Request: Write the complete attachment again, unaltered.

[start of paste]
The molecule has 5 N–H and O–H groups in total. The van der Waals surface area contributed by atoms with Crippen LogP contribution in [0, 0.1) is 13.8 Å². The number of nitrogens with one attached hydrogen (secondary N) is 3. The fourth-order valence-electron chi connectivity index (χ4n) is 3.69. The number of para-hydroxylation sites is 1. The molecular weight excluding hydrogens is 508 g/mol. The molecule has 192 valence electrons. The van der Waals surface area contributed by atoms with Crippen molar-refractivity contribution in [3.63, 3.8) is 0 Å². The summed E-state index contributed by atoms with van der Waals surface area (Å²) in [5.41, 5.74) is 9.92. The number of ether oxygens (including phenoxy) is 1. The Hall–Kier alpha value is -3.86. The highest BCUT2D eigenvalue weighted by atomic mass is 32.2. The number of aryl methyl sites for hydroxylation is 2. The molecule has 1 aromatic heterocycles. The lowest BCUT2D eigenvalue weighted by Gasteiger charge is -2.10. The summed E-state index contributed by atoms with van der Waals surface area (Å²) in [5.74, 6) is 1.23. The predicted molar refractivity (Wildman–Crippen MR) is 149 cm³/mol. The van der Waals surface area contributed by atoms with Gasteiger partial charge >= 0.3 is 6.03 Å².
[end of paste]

The molecule has 5 N–H and O–H groups in total. The van der Waals surface area contributed by atoms with Crippen LogP contribution in [0, 0.1) is 13.8 Å². The number of nitrogens with one attached hydrogen (secondary N) is 3. The fourth-order valence-electron chi connectivity index (χ4n) is 3.69. The number of para-hydroxylation sites is 1. The molecular weight excluding hydrogens is 508 g/mol. The molecule has 192 valence electrons. The van der Waals surface area contributed by atoms with Crippen molar-refractivity contribution in [3.63, 3.8) is 0 Å². The summed E-state index contributed by atoms with van der Waals surface area (Å²) in [5.41, 5.74) is 9.92. The number of ether oxygens (including phenoxy) is 1. The Hall–Kier alpha value is -3.86. The highest BCUT2D eigenvalue weighted by atomic mass is 32.2. The number of aryl methyl sites for hydroxylation is 2. The molecule has 1 aromatic heterocycles. The lowest BCUT2D eigenvalue weighted by Gasteiger charge is -2.10. The summed E-state index contributed by atoms with van der Waals surface area (Å²) in [5.74, 6) is 1.23. The predicted molar refractivity (Wildman–Crippen MR) is 149 cm³/mol. The van der Waals surface area contributed by atoms with Gasteiger partial charge >= 0.3 is 6.03 Å².